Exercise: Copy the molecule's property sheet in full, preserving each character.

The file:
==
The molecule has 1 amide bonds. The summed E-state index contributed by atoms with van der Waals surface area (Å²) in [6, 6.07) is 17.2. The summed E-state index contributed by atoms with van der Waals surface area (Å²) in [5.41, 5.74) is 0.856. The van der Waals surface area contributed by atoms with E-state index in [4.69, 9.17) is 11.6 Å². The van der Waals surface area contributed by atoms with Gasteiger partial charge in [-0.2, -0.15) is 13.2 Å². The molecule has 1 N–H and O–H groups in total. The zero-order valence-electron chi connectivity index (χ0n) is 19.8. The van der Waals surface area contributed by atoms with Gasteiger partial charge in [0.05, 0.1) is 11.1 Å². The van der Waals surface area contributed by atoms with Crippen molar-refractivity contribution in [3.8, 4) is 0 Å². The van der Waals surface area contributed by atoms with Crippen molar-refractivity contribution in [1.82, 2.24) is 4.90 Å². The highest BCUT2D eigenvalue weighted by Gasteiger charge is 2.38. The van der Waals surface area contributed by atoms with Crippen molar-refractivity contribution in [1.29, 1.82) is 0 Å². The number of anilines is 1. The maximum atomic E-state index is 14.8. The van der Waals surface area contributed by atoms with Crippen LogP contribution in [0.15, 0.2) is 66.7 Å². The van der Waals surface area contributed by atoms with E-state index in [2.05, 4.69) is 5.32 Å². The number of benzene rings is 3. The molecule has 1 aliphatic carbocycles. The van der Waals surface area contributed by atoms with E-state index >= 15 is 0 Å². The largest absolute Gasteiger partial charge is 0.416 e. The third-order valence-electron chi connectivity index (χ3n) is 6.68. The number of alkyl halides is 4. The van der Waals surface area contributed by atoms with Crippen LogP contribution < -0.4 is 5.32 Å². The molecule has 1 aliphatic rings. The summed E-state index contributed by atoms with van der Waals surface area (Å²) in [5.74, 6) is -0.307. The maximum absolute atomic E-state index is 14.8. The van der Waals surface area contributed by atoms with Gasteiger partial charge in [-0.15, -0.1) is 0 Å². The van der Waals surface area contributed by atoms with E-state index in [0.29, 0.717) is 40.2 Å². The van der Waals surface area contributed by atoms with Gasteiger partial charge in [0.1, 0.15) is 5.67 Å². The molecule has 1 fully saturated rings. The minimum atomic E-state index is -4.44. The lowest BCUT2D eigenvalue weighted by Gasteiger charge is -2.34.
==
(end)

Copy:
The molecule has 1 amide bonds. The summed E-state index contributed by atoms with van der Waals surface area (Å²) in [6, 6.07) is 17.2. The summed E-state index contributed by atoms with van der Waals surface area (Å²) in [5.41, 5.74) is 0.856. The van der Waals surface area contributed by atoms with E-state index in [4.69, 9.17) is 11.6 Å². The van der Waals surface area contributed by atoms with Gasteiger partial charge in [-0.2, -0.15) is 13.2 Å². The molecule has 1 N–H and O–H groups in total. The zero-order valence-electron chi connectivity index (χ0n) is 19.8. The van der Waals surface area contributed by atoms with Gasteiger partial charge in [0.05, 0.1) is 11.1 Å². The van der Waals surface area contributed by atoms with Crippen molar-refractivity contribution in [3.8, 4) is 0 Å². The van der Waals surface area contributed by atoms with Crippen molar-refractivity contribution in [1.82, 2.24) is 4.90 Å². The highest BCUT2D eigenvalue weighted by Gasteiger charge is 2.38. The van der Waals surface area contributed by atoms with Crippen molar-refractivity contribution in [1.29, 1.82) is 0 Å². The number of anilines is 1. The maximum atomic E-state index is 14.8. The van der Waals surface area contributed by atoms with Crippen LogP contribution in [0.15, 0.2) is 66.7 Å². The van der Waals surface area contributed by atoms with E-state index in [2.05, 4.69) is 5.32 Å². The number of benzene rings is 3. The molecule has 1 aliphatic carbocycles. The van der Waals surface area contributed by atoms with E-state index >= 15 is 0 Å². The largest absolute Gasteiger partial charge is 0.416 e. The third-order valence-electron chi connectivity index (χ3n) is 6.68. The number of alkyl halides is 4. The van der Waals surface area contributed by atoms with Crippen LogP contribution < -0.4 is 5.32 Å². The molecule has 1 aliphatic rings. The summed E-state index contributed by atoms with van der Waals surface area (Å²) in [5.74, 6) is -0.307. The maximum absolute atomic E-state index is 14.8. The van der Waals surface area contributed by atoms with Gasteiger partial charge in [-0.15, -0.1) is 0 Å². The van der Waals surface area contributed by atoms with E-state index in [0.29, 0.717) is 40.2 Å². The van der Waals surface area contributed by atoms with Gasteiger partial charge in [0.1, 0.15) is 5.67 Å². The molecule has 1 fully saturated rings. The minimum atomic E-state index is -4.44. The lowest BCUT2D eigenvalue weighted by Gasteiger charge is -2.34.